Tuesday, August 28, 2012

Top posts in institutes lying vacant as government mulls names

On July 13, 2012, Prof. Bipan Chandra was given a farewell as Chairman of the National Book Trust (NBT). Three days later, he was back in the post. The eminent historian was asked to continue for some more time as the search-cum-selection committee had not been able to find a successor.

The NBT isn’t the only institute to be currently looking for a head. As the UPA government’s indecisiveness extends to academic and cultural institutes, top positions in several premier ones have been lying vacant for months, with the authorities often calling into question the entire process of selection.

Prof. Chandra was appointed NBT chairman for the first time in 2004 for a three-year term. In 2007, a search committee was set up to find a successor. After mulling on the matter for over a year, no name was found and the Ministry of Human Resource Development (MHRD) asked Chandra to continue until further orders. In 2009, the 84-year-old was re-appointed to the post — a term he completed in July 2012. A search committee set up as late as June 2012 is again yet to submit recommendations. According to the MHRD, the appointments process is on and the search committee will be meeting later this month.

Over at the University Grants Commission (UGC), the post of Chairman has been lying vacant since Prof. S K Thorat completed his term in February 2011. The Appointments Committee of the Cabinet headed by the Prime Minister had returned the two names shortlisted by the search cum selection panel — Prof. Pankaj Chandra, Director, IIM Bangalore, and Prof. Seyed Hasnain, former Vice-Chancellor, Hyderabad University. The search committee has now been asked to recommend more candidates.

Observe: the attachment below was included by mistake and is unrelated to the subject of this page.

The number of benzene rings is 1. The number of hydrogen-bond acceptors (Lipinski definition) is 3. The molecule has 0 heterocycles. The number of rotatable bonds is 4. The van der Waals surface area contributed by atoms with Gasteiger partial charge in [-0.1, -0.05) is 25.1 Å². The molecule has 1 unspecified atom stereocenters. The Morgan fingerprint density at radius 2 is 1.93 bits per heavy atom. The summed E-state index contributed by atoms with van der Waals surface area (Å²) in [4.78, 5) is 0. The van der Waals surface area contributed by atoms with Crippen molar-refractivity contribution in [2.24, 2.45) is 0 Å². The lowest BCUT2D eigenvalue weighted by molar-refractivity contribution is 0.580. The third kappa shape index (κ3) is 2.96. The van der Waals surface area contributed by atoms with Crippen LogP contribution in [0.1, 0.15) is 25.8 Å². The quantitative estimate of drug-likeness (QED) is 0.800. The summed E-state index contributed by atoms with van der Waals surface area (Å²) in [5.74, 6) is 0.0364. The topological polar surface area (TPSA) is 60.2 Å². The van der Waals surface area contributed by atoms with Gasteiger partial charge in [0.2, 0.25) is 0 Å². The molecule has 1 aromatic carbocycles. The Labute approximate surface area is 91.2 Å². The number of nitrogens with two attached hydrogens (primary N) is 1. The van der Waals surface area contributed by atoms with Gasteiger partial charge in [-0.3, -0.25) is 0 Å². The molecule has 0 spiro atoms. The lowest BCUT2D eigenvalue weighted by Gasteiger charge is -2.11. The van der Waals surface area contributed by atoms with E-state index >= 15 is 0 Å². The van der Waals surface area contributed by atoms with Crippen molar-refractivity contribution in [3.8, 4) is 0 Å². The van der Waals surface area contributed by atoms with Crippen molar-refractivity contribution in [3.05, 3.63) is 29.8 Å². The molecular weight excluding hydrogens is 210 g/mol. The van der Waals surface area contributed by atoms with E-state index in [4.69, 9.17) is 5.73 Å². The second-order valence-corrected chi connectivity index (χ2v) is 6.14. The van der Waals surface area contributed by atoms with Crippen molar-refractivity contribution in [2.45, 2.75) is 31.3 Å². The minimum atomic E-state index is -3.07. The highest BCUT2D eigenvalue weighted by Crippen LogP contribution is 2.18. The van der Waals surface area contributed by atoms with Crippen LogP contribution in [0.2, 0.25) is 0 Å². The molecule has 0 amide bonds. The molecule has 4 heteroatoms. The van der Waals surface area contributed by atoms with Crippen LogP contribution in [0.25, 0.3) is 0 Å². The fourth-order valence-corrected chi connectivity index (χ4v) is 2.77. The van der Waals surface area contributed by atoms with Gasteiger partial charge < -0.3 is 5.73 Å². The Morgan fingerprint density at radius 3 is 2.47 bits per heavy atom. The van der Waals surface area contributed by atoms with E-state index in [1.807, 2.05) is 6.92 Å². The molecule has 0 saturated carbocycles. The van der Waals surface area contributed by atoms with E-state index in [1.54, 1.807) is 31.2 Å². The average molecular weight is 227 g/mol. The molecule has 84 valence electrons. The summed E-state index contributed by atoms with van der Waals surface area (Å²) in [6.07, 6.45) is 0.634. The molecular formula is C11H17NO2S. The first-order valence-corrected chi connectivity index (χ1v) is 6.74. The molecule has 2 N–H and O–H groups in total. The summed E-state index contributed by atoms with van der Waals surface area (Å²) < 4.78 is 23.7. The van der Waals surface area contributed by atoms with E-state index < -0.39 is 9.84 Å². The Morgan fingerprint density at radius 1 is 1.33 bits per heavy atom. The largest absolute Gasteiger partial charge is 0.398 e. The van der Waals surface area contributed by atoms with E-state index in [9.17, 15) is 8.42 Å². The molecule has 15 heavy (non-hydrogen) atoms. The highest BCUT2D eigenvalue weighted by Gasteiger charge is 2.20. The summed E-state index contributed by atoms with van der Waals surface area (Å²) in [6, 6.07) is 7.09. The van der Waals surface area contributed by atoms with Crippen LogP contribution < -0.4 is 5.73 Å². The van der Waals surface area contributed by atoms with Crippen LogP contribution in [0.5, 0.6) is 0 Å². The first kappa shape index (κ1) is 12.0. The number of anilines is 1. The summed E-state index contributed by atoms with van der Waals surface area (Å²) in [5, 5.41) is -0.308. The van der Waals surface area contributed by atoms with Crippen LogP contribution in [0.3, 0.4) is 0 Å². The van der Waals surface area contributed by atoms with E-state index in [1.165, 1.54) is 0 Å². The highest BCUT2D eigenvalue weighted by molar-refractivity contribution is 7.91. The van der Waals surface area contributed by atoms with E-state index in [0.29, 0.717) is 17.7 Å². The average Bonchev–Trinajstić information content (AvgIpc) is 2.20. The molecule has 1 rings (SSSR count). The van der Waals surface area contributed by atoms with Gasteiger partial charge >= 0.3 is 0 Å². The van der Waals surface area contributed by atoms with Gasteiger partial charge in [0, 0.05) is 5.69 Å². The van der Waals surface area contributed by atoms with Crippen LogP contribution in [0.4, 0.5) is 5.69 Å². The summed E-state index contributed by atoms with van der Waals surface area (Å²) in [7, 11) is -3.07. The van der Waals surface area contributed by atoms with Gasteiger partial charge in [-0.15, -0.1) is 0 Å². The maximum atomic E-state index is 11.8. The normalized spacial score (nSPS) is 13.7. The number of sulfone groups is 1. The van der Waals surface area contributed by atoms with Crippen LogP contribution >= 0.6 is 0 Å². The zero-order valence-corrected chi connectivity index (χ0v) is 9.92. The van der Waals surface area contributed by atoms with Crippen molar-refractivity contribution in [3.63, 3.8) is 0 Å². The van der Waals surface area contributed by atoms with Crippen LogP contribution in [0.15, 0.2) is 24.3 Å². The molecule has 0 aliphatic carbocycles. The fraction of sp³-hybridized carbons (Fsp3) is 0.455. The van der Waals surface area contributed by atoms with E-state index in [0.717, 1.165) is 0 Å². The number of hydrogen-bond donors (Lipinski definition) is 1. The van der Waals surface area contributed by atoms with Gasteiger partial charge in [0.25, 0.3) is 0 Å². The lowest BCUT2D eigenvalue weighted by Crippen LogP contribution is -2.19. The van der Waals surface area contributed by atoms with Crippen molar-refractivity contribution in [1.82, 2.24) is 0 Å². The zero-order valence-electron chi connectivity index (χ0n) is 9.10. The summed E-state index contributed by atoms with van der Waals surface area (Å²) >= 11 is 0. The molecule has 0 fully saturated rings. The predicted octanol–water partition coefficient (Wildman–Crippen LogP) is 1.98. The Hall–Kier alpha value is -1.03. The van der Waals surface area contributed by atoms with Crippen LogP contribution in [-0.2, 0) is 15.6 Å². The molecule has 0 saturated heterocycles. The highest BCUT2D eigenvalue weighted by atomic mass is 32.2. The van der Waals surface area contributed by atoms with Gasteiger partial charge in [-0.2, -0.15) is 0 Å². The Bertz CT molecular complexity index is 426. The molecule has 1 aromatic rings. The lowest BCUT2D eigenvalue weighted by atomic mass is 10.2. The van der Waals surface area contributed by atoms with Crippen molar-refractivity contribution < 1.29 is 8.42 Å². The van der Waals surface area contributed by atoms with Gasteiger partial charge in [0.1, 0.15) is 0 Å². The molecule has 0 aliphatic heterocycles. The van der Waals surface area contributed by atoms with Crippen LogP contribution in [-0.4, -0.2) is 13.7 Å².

The hectic lobbying by a candidate for the UGC top job, MPs writing letters in his support and the PMO overturning the candidates approved by the MHRD have not just undermined the ministry but also cast a doubt over the rigour followed by the search panel and called into question the merit of the shortlisted candidates.

The National Council of Educational Research & Training (NCERT) had remained rudderless for two years before the government found a candidate suitable for the job. While Prof. Krishna Kumar relinquished the post in 2009, the two years that have followed have seen the scrapping of a search-cum-selection committee by the MHRD amidst rumours of a member offering to resign in the face of “external pressure”. A fresh selection committee finally led to the appointment of Prof. Parvin Sinclair as NCERT Director in December 2011.

Describing the situation as most unfortunate, eminent educationist Prof. Yash Pal said: “The delay in appointing an NCERT Director worried me a great deal... There was no academic reason to do so... As far as the NBT is concerned, it is rather surprising that a successor to Bipan Chandra could not be found for so long. The UGC, of course, should be closed down and replaced with a single higher education regulator as our committee had recommended. While the government accepted our report, it was not fully implemented ... it is just hanging ... Because of this confusion, many eminent people did not want to associate with the UGC for fear of it closing down,” Prof. Pal, who penned a radical report on the Rejuvenation of Higher Education in India said.

Source: The Indian Express, August 28, 2012

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